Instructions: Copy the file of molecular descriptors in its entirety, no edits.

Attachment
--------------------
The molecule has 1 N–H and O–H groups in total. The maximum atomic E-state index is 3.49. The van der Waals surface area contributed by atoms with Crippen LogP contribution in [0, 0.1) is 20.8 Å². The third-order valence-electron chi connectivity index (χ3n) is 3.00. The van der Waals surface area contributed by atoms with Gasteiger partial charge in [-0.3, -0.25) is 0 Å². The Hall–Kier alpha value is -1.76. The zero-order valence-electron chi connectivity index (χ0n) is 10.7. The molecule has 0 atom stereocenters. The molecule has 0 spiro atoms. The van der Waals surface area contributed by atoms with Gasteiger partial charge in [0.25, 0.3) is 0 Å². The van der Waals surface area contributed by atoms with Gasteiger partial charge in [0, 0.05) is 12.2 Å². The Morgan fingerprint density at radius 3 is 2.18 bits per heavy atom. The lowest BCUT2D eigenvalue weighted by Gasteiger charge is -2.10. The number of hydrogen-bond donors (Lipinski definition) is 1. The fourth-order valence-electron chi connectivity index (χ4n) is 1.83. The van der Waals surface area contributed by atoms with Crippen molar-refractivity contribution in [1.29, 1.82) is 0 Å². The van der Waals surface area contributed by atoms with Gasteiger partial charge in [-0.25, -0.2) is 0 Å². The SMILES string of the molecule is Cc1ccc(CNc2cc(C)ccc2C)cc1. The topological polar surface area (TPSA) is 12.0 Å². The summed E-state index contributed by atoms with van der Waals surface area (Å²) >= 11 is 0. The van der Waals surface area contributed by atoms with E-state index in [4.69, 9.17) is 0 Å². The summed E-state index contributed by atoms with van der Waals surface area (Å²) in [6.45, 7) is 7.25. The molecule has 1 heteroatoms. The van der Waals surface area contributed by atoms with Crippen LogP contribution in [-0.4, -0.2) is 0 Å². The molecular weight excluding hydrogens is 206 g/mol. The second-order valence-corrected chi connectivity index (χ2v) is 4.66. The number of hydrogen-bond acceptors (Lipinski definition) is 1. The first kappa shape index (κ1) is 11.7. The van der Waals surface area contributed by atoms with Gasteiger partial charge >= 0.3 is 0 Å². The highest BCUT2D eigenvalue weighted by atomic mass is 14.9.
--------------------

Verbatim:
The molecule has 1 N–H and O–H groups in total. The maximum atomic E-state index is 3.49. The van der Waals surface area contributed by atoms with Crippen LogP contribution in [0, 0.1) is 20.8 Å². The third-order valence-electron chi connectivity index (χ3n) is 3.00. The van der Waals surface area contributed by atoms with Gasteiger partial charge in [-0.3, -0.25) is 0 Å². The Hall–Kier alpha value is -1.76. The zero-order valence-electron chi connectivity index (χ0n) is 10.7. The molecule has 0 atom stereocenters. The molecule has 0 spiro atoms. The van der Waals surface area contributed by atoms with Gasteiger partial charge in [0.25, 0.3) is 0 Å². The van der Waals surface area contributed by atoms with Gasteiger partial charge in [0, 0.05) is 12.2 Å². The Morgan fingerprint density at radius 3 is 2.18 bits per heavy atom. The lowest BCUT2D eigenvalue weighted by Gasteiger charge is -2.10. The number of hydrogen-bond donors (Lipinski definition) is 1. The fourth-order valence-electron chi connectivity index (χ4n) is 1.83. The van der Waals surface area contributed by atoms with Crippen molar-refractivity contribution in [1.29, 1.82) is 0 Å². The van der Waals surface area contributed by atoms with Gasteiger partial charge in [-0.25, -0.2) is 0 Å². The SMILES string of the molecule is Cc1ccc(CNc2cc(C)ccc2C)cc1. The topological polar surface area (TPSA) is 12.0 Å². The summed E-state index contributed by atoms with van der Waals surface area (Å²) >= 11 is 0. The van der Waals surface area contributed by atoms with E-state index in [4.69, 9.17) is 0 Å². The summed E-state index contributed by atoms with van der Waals surface area (Å²) in [6.45, 7) is 7.25. The molecule has 1 heteroatoms. The van der Waals surface area contributed by atoms with Crippen LogP contribution in [-0.4, -0.2) is 0 Å². The molecular weight excluding hydrogens is 206 g/mol. The second-order valence-corrected chi connectivity index (χ2v) is 4.66. The number of hydrogen-bond acceptors (Lipinski definition) is 1. The first kappa shape index (κ1) is 11.7. The van der Waals surface area contributed by atoms with Gasteiger partial charge >= 0.3 is 0 Å². The highest BCUT2D eigenvalue weighted by atomic mass is 14.9.